Every aspect of “Slava’s” life is explored: It includes his early professional engagement as an “accompanist” in theaters and clubs. (for singers, violinists, and circus performers, and his subsequent stint as an opera coach) He intones his love for Wagner as he ingested whole scores at the piano, including those of Verdi.

In a career overview, Richter emphasizes that his Odessa debut was not a professional high point. (Often “politics” clouded what should have been art for its own sake) But what resonates in his self reviews, are self-deprecations that are in glaring contrast to what critics had declared great musical successes!

When Glenn Gould regales Richter’s Schubert G Major sonata, as tantamount to a second coming, Richter dilutes his excitement with a lukewarm response: “the playing was unremarkable.”

Suddenly, Richter perks up and springs to life, recounting his years at the Moscow Conservatory as a student of Heinrich Neuhaus. A mouse click to 26:00 Part One through 31 is worth a preview, even before apportioning a large chunk of time to absorb this awe-inspiring film.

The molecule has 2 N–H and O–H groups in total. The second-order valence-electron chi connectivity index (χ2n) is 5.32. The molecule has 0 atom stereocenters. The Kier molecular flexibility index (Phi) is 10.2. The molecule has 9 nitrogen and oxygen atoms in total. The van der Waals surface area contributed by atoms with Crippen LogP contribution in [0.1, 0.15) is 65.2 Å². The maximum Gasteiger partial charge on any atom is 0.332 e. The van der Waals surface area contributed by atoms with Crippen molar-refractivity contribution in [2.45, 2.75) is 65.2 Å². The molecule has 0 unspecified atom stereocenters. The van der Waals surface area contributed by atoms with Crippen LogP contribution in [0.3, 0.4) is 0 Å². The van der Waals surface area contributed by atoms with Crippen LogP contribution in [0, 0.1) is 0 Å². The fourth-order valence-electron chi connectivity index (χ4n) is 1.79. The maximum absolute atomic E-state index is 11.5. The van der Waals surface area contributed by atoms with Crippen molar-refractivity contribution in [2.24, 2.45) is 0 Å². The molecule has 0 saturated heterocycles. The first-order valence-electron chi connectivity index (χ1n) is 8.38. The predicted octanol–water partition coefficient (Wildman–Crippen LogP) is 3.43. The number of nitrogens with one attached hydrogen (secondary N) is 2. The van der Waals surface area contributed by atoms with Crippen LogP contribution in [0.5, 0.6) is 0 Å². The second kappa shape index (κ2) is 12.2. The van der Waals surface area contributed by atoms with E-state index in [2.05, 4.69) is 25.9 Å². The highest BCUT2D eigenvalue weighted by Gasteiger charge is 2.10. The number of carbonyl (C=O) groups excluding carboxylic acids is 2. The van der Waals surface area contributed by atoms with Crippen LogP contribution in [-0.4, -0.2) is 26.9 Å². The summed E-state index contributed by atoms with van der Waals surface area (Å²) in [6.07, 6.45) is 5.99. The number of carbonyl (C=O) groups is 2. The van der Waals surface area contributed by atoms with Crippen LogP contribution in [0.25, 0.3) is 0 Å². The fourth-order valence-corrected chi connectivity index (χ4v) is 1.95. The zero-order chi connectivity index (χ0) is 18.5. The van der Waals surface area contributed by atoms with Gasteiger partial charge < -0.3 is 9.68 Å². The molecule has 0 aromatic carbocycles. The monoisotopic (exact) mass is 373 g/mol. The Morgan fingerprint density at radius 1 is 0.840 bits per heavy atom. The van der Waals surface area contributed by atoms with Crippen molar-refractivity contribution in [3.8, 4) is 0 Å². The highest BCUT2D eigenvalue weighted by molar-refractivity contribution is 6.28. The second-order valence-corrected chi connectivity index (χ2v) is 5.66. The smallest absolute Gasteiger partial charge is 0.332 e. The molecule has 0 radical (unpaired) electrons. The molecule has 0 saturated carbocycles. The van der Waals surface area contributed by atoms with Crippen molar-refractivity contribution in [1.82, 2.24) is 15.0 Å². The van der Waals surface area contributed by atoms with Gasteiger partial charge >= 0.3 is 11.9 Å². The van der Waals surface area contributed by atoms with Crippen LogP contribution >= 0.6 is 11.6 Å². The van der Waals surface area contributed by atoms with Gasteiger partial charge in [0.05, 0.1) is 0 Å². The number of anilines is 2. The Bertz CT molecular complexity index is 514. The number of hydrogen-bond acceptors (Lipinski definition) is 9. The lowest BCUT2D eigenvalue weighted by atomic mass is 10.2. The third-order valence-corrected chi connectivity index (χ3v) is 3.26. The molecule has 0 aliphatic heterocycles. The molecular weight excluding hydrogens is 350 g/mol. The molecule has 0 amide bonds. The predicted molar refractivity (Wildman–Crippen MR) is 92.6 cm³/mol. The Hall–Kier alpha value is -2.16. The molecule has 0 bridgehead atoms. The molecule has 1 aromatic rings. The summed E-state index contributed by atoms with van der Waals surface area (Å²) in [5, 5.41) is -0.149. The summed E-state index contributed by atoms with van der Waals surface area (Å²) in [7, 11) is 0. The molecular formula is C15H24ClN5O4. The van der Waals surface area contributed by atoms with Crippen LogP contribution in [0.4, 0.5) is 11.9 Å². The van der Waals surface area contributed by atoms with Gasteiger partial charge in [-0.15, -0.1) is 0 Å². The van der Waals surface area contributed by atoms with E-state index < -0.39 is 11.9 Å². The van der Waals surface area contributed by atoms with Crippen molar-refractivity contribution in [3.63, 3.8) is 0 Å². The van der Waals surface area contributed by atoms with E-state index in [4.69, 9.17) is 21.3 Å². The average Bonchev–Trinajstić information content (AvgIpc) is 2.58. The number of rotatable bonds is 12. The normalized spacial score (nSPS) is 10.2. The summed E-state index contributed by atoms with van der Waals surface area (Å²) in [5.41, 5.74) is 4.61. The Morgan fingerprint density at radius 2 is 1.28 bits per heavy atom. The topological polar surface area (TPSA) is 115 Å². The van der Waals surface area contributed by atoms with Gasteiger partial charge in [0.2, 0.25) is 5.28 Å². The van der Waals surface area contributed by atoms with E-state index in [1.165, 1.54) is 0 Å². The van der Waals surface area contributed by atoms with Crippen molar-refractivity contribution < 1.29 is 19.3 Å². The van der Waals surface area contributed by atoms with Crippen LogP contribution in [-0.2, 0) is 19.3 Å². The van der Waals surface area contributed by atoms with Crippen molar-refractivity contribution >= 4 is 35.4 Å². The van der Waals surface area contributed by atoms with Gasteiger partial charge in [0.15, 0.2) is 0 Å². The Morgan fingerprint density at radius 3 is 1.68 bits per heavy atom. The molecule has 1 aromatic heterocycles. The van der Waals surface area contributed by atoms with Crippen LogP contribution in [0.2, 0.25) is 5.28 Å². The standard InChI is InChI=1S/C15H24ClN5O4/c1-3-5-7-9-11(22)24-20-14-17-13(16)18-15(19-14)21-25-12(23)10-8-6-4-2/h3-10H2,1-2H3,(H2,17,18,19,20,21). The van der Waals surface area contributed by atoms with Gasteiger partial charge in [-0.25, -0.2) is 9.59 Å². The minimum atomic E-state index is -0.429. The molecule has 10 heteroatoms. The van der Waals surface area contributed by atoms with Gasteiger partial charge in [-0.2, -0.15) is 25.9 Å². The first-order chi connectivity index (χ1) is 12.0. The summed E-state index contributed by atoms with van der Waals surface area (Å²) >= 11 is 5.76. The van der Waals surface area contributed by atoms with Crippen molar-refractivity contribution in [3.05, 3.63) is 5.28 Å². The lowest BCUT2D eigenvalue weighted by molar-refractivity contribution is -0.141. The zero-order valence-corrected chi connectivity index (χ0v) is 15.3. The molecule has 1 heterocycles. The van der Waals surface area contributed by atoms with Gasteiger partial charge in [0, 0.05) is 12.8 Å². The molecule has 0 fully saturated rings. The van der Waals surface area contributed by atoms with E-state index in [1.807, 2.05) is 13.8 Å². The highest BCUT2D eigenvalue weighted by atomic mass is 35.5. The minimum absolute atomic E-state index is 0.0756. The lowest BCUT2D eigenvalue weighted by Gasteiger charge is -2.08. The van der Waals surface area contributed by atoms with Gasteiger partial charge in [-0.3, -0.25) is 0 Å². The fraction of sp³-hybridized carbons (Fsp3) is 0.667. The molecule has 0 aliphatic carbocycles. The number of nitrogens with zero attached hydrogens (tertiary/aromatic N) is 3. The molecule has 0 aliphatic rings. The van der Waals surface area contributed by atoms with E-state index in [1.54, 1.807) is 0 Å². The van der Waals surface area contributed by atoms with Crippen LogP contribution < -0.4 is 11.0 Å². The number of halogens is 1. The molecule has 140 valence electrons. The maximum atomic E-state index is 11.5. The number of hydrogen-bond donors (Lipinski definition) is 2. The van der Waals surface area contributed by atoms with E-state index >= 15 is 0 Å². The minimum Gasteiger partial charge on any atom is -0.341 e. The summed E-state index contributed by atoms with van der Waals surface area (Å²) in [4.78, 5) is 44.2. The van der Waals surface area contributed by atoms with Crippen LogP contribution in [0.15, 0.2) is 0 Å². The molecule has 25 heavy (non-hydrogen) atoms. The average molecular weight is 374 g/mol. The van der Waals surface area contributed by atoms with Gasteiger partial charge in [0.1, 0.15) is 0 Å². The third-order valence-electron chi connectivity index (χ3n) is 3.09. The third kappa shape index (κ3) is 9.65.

Neuhaus was “like a father,” he says, yet more “lighthearted” than his own (The music professor had declared Richter “a genius” after his Conservatory audition)

And how did Neuhaus influence the pianist? Richter views this teacher as his personal idol.

“It was in tone production–he freed up my playing. My sound had to be opened up.”

And conversely, “he taught me how to make silences sound.”

For a sample of Neuhaus’s OWN playing, a snatch (Kreisleriana) from his Moscow Conservatory concert is inserted, supporting Richter’s hyperbole. (He confesses that his mentor played “like a pig” in the first two Schumann openers–comments revealing Sviatoslav’s unabashed candor and sharp-witted humor)

In the entertainment realm, Richter is caught on camera playing “Liszt” in a Russian-made movie about GLINKA. Slava with a wig, in period costume is a sight to behold, rendering a lively Glinka composition. Suddenly, a magical cinematic moment: The composer, Glinka, is standing beside him, shaking his hand.